The Era Of Digital Marketing Is Dead: Marc Pritchard, P&G

Procter & Gamble (P&G) has shifted its brand building initiative to embrace a ‘digital back’ approach. This essentially means that it begins in the digital world and works its way back to the rest of the marketing mix. And according to Marc Pritchard, Chief Brand Officer, P&G, this approach has helped it build its brand equity, and increase sales and profits.

While addressing audiences at the dmexco 2017, the two-day forum that concluded in Cologne in Germany last week, Mr Pritchard urged audiences to stop seeing digital as an entity that only a few comprehend.

“We are no longer looking at digital as something separate or a mysterious medium with its own set of metrics that only some understand. We also resist thinking of it in terms of technology but instead as a tool to build brands by reaching people with fresh creative campaigns,” he said.

Stating that the era of digital marketing has made way for brand building, he informed that P&G has infused this mindset in the company, across the world. The move has freed up its brand building professionals to focus on creative ideas that come to life across all media that consumers engage with every day.

The Power Of Idea – More Important Today
Mr Pritchard insisted that even as everything is changing, the one constant is the role of fresh creative ideas that are insights powered and creativity inspired. He said that the idea always has, and always will, create great campaigns. “Today, ideas matter more because they allow a brand to be wildly successful or to fail spectacularly. People are in charge; they have the power to avoid content or skip ads but if you capture their imagination and connect with them, there will be a significant increase in ROI (return on investment) through engagement and sharing,” he explained.

Very rarely does Mr Pritchard let go of an opportunity to remind the creative industry that digital has created a whole wasteland of what he calls “crappy and lousy” ideas.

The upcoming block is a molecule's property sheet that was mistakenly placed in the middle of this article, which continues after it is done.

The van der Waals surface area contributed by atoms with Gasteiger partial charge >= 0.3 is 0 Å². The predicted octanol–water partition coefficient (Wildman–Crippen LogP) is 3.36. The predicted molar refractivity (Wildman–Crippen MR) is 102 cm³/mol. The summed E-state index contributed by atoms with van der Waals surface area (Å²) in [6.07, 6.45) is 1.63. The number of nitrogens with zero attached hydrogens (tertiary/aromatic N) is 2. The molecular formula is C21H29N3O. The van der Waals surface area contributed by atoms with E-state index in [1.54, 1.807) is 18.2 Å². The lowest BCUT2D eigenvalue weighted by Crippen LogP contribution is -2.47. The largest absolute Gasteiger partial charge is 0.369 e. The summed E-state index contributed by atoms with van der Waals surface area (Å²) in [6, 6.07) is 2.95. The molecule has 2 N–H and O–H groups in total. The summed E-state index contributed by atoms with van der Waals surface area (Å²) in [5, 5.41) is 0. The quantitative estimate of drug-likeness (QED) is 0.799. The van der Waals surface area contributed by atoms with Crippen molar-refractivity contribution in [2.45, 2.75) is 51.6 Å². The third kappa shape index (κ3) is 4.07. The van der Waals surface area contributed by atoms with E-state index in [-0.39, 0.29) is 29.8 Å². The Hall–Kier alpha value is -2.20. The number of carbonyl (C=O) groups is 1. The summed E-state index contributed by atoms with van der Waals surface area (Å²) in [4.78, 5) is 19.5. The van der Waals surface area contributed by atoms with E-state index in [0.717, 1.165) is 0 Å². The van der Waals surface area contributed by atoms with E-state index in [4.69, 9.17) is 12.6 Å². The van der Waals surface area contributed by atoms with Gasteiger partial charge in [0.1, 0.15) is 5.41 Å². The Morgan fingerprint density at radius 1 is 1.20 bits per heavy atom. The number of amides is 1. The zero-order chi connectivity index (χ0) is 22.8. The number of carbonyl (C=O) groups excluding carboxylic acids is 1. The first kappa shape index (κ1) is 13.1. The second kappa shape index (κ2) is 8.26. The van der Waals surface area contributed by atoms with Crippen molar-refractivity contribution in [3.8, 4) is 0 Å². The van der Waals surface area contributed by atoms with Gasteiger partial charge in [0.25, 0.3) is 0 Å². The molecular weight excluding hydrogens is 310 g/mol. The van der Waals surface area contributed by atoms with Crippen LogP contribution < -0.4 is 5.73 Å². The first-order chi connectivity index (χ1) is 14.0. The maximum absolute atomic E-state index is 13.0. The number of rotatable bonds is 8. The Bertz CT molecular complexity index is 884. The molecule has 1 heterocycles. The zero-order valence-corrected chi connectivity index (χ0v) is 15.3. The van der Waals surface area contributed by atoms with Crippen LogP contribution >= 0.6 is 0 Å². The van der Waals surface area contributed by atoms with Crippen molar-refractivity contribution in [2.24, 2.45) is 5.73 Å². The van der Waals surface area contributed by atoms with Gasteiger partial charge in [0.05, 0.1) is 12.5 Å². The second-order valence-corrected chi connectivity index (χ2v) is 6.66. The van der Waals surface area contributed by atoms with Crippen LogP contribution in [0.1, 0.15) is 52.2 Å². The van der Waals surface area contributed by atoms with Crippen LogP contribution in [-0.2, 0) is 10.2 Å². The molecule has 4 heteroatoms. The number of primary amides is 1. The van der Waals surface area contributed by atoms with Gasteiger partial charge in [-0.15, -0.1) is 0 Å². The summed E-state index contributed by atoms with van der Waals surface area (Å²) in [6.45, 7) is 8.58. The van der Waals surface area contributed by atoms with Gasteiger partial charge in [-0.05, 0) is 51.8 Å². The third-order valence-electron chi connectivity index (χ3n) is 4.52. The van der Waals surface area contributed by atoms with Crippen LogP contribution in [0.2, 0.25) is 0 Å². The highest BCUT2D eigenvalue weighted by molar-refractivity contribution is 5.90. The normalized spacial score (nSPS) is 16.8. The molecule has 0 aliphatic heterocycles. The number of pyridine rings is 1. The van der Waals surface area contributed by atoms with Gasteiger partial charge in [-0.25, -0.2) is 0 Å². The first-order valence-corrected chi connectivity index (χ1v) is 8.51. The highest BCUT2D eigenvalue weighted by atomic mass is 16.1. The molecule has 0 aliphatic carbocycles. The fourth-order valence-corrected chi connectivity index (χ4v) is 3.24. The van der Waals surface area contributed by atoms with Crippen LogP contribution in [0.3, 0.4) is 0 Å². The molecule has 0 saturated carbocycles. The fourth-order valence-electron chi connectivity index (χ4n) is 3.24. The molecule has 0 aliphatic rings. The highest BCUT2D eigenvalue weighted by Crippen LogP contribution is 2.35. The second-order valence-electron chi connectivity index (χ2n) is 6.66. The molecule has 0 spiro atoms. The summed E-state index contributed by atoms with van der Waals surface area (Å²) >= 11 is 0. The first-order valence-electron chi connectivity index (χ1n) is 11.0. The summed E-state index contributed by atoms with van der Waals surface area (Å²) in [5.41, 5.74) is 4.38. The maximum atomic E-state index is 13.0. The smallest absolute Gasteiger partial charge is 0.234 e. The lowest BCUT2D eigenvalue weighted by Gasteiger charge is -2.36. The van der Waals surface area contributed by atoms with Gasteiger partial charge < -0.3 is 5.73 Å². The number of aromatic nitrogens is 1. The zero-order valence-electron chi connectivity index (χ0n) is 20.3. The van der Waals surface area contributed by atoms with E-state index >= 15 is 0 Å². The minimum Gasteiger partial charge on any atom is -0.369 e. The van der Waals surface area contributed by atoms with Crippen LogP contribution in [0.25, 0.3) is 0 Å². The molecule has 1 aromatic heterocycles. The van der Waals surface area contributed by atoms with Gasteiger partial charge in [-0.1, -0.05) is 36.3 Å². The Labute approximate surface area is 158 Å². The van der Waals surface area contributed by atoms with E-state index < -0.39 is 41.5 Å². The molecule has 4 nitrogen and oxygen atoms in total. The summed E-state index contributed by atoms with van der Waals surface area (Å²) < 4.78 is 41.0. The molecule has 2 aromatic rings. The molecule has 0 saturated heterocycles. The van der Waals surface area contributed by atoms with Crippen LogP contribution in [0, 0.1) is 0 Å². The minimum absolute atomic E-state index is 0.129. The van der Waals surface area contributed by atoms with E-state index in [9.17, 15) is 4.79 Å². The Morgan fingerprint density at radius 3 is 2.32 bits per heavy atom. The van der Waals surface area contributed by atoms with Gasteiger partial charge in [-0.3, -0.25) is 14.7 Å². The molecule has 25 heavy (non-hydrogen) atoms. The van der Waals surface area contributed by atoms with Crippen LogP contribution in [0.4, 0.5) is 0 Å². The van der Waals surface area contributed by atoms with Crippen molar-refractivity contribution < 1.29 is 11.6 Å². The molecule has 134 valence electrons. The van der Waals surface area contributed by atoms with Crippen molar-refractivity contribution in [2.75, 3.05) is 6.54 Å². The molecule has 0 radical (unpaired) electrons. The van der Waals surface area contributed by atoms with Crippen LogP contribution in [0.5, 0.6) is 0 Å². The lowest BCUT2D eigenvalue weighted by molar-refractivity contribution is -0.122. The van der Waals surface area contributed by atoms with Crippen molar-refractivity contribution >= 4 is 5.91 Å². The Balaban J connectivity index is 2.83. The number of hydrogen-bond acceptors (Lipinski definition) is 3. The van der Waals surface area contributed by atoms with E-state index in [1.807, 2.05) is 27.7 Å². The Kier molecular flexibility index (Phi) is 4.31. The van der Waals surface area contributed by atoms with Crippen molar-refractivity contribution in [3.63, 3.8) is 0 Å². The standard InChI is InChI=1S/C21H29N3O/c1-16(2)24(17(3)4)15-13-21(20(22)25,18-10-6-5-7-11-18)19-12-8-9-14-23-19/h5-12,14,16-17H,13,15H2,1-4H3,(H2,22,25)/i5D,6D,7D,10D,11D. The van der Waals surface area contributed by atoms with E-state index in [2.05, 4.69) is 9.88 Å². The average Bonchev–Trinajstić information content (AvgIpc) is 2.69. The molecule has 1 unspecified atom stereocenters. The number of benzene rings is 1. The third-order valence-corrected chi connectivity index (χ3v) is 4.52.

Mr Pritchard’s checklist of great ideas has three points – it has to come from deep human insights; it should not need explaining and finally, it executes itself.

“A great idea has to be based on an emotional truth that is so intuitive that you recognize it as something you have always known. Insight unlocks creativity and is a core part of the creative process,” Mr Pritchard said.

He added that great ideas are not only always easy to recognize but that they also have the core logic and ability that makes executing it effortless.

“I always know when we have a great idea because it literally flies through the organization – everyone wants to do it. It gains momentum until the idea takes a life of its own. A lousy idea drags itself,” said Mr Pritchard.

The Idea That Endures
A significant part of his address was directed at the need to find insights that will sustain themselves. A case in point is Old Spice.

“A core insight should not change every time you come up with a new campaign. You should find an insight, and really invest in it. There is great merit in combining insight with the equity of the brand. Old Spice did this with the insight that deep down all men feel just a little insecure about their manliness. We distinguished the brand by using humor and it has seen double digits growth in the each of the last three years,” Mr Pritchard said.

As great insights have to the power to travel, it can be customized to any culture and it lead to an explosion of ideas that execute themselves and can sustain a brand for years. For Pritchard, that is what great brand building is about.

He concluded his address stating, “Let’s celebrate the death of digital marketing and focus on creating great ideas that move people and build brands. And in the process, let’s leverage digital tools and technology to engage people like we have never done before.”

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